I want to work in revelations, not just spin silly tales for money. I want to fish as deep down as possible into my own subconscious in the belief that once that far down, everyone will understand because they are the same that far down.

Jack Kerouac

One writer whom I loved unabashedly was the great Mark Twain. He may have predated the antiwar label, I'm not sure, but he clearly viewed the subject as the greatest of human follies and pure unadulterated madness. He lampooned the war mentality with as much gusto as brilliance.
Lord our Father, our young patriots, idols of our hearts, go forth into battle -- be Thou near them! With them -- in spirit -- we also go forth from the sweet peace of our beloved firesides to smite the foe. O Lord our God, help us tear their soldiers to bloody shreds with our shells; help us to cover their smiling fields with the pale forms of their patriot dead; help us to drown the thunder of the guns with the shrieks of their wounded, writhing in pain; help us to lay waste their humble homes with a hurricane of fire; help us to wring the hearts of their unoffending widows with unavailing grief; help us to turn them out roofless with their little children to wander unfriended in the wastes of their desolated land in rags and hunger and thirst, sports of the sun flames in summer and the icy winds of winter, broken in spirit, worn with travail, imploring thee for the refuge of the grave and denied it –

For our sakes who adore Thee, Lord, blast their hopes, blight their lives, protract their bitter pilgrimmage, make heavy their steps, water their way with their tears, stain the white snow with the blood of their wounded feet!

We ask it, in the spirit of love, of Him Who is the Source of Love, and Who is the ever-faithful refuge and friend of all that are sore beset and seek His aid with humble and contrite hearts. Amen.

From Mark Twain's War Prayer

I discovered this wicked piece of wit along with Kurt Vonnegut's Slaughterhouse 5, Remarque's All Quiet on the Western Front, Lederer's The Ugly American, and Dalton Trumbo's Johnny Got His Gun all in the space of two or three years during which we all watched night-after-night on the six o'clock evening news as the bodies piled up, the battles raged and the blood ran rivers in Vietnam.

Just down the block from our house was a large grassy field where the neighborhood boys would gather for impromptu touch-football games. Among the kids who regularly took part were twin brothers who drove a beautifully restored old Studebaker that they had reclaimed themselves. They were  a couple of years older than me. I remember looking up to them. They were a couple of straight arrows, both Eagle Scouts if memory serves. They were sort of big brother figures to me, and probably others in the neighborhood. They couldn't have been nicer guys.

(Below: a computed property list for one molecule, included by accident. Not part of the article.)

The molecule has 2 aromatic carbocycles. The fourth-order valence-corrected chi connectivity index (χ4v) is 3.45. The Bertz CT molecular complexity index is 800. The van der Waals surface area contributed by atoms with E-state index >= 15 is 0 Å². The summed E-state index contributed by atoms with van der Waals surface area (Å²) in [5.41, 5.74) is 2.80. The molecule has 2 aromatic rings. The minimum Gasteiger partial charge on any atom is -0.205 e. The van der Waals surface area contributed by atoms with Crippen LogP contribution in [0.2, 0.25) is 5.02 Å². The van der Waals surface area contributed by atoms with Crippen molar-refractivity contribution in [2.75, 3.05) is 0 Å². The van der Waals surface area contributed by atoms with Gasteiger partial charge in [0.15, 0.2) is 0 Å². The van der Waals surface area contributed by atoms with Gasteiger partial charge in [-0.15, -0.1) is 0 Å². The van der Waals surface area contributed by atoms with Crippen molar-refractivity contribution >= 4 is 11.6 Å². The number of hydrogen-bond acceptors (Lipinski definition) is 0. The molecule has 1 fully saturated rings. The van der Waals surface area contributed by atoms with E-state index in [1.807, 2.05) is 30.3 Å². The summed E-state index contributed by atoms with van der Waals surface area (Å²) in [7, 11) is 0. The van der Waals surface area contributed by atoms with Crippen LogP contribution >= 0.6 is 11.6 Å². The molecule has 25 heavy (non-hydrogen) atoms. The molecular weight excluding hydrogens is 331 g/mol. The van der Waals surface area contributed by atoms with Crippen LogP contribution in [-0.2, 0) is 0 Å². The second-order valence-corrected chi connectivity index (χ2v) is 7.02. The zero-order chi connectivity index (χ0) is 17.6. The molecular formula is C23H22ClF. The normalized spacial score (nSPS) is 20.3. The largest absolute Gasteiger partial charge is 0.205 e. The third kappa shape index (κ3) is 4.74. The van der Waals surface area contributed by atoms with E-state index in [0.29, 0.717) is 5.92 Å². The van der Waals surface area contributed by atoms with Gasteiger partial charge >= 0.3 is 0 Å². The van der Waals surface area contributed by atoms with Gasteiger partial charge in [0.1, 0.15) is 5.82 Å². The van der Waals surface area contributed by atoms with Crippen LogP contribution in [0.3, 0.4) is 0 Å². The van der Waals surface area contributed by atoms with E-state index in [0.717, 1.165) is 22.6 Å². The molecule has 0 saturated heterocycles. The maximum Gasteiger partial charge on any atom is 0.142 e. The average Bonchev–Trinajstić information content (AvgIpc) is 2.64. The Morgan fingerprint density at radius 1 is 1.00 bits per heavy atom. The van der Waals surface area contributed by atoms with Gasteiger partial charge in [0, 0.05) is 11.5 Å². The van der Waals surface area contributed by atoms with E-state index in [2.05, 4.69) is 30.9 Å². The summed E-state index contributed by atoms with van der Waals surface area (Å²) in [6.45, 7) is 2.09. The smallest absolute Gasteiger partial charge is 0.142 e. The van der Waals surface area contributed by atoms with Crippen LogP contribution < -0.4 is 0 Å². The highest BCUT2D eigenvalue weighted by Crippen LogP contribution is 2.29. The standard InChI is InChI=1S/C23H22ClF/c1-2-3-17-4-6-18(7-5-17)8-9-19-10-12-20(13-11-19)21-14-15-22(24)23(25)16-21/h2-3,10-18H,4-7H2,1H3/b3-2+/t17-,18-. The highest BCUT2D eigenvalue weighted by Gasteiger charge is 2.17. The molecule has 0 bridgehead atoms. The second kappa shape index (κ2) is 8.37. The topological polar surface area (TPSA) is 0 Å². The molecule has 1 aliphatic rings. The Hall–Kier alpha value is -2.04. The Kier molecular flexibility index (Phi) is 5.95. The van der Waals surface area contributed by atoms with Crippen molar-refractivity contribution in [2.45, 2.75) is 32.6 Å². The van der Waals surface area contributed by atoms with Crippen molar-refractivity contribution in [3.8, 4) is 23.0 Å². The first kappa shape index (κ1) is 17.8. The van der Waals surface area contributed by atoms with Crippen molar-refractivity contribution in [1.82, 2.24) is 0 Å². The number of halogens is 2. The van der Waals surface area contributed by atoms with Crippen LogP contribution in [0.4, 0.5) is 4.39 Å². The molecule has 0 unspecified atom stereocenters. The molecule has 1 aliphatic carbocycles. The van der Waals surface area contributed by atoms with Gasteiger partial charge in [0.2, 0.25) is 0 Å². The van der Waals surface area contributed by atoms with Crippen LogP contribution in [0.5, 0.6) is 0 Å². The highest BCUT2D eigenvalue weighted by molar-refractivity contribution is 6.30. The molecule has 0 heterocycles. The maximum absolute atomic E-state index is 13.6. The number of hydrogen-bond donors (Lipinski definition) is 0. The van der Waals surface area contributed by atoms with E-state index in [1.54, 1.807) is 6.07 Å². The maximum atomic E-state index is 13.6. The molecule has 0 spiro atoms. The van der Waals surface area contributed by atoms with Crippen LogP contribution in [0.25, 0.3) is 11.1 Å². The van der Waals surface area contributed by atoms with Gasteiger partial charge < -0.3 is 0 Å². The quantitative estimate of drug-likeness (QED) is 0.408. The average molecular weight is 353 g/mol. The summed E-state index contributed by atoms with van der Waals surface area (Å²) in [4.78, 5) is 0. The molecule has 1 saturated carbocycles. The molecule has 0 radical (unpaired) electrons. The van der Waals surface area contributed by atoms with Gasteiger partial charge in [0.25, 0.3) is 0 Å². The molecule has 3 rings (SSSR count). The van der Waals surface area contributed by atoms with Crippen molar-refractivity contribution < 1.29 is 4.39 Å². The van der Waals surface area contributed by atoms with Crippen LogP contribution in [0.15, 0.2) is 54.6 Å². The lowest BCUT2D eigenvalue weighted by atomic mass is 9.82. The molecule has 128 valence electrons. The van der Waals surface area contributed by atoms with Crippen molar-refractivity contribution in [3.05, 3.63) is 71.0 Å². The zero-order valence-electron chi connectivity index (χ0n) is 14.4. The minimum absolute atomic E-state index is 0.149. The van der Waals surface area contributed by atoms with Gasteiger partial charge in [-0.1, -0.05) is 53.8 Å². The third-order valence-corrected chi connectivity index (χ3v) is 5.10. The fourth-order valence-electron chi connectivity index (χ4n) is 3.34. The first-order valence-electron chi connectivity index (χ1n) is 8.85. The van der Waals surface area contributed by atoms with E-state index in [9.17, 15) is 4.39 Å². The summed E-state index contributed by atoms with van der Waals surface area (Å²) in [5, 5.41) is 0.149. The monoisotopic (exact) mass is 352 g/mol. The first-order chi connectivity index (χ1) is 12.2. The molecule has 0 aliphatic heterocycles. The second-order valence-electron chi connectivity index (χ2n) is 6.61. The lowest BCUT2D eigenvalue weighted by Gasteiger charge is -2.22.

I don't recall when I lost track or many of the details of what became of these brothers, but I remember vividly the last time I saw the one of them. He couldn't have been more than eighteen, making me maybe sixteen at the time. He was fresh back from Vietnam where he'd been only briefly, but long enough to have left a large chunk of his right leg there. I visited with him in his parents' home not more than half a mile from my own. He lurched around awkwardly on new crutches. He still had his right leg but it was withered and a full foot shorter than the left. He told me the story of what had happened to him on his very first patrol as a newly minted soldier in Vietnam.

As the FNG (Fuckin' New Guy), he'd been assigned to walk point, a position volunteered for by few. The 'point' is the lead guy in a patrol who walks ahead of everyone else. When there is trouble, he is usually the first to find it.

On this day, his very first patrol, they were walking single file through high elephant grass that formed a thick wall on either side of the path. As they rounded a corner he saw a man with an AK47 who got off the first shot. The round hit him in the thigh knocking him with great force and violence off the path and into the grass. It didn't hurt at first he said. It felt like being hit with a baseball bat. He felt the impact but not the pain. He found himself lying on his back staring in shock and disbelief up through the arching elephant grass at a merciless sky. He described how he slowly ran his hand down his leg to see how badly he was injured, and when his hand got to the wound...it fell in.

He was in good cheer as he told this tale but I was horrified and I will never forget it. There is something in that brief tale about Eagle Scouts, FNGs and being shot by people you don't know for invading their country for reasons no one can fathom that should be telling the rest of us all we need to know about war.